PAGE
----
This article extends the study of carceral expansion—currently encompassing criminal, civil, and immigration enforcement—by examining the role of military (and, within that, extraterritorial) incarceration. Drawing on the case of military incarceration of civilians in Israel/Palestine, which since 1967 has accounted for between one-third and one-half of the entire prisoner population, it demonstrates the consolidation of a single carceral apparatus that normalizes military detention and incorporates non-citizens detained in extraterritorial locations. Involving both institutional and spatial dimensions, the article illuminates how the boundaries of the carceral state are relatively independent of formal sovereign borders, legal categories, and institutional arrangements, identifying the military as a carceral state agency. The study thus suggests a framework for an integrated study that accounts for the actual scope of the carceral state and its paradoxical modes of exclusionary inclusion.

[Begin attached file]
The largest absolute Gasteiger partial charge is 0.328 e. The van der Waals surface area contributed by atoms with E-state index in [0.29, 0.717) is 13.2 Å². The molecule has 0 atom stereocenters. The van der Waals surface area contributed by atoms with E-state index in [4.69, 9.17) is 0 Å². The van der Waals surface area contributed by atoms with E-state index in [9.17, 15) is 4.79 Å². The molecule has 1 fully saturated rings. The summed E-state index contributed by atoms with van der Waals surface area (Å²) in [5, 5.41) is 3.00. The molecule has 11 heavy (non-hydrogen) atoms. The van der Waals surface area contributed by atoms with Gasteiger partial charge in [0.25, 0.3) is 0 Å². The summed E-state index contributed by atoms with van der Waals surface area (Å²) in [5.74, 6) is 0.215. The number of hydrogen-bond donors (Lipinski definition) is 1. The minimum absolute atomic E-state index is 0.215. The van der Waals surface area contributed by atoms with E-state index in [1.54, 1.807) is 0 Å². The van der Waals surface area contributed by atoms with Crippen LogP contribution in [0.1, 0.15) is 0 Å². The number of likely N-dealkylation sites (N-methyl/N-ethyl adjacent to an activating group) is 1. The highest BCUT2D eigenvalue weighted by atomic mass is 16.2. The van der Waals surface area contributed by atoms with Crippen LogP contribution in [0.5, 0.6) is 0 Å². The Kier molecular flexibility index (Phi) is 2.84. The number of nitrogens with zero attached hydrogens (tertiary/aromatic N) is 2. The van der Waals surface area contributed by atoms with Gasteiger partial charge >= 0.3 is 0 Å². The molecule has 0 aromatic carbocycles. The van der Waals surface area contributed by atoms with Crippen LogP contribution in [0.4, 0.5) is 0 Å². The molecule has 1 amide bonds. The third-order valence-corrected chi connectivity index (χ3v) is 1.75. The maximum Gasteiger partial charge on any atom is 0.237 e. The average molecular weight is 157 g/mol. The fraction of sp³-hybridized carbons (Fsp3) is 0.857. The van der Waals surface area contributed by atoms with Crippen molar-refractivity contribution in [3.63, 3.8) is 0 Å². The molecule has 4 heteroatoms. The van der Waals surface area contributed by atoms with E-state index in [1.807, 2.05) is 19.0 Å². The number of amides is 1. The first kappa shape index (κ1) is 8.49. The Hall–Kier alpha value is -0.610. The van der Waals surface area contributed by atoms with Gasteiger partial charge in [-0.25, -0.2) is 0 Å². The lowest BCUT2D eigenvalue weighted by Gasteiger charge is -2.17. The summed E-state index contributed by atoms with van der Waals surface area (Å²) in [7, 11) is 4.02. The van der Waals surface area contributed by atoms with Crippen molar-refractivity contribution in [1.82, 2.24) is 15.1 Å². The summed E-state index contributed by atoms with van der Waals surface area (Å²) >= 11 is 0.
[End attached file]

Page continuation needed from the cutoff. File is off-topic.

- criminological theory
- the carceral state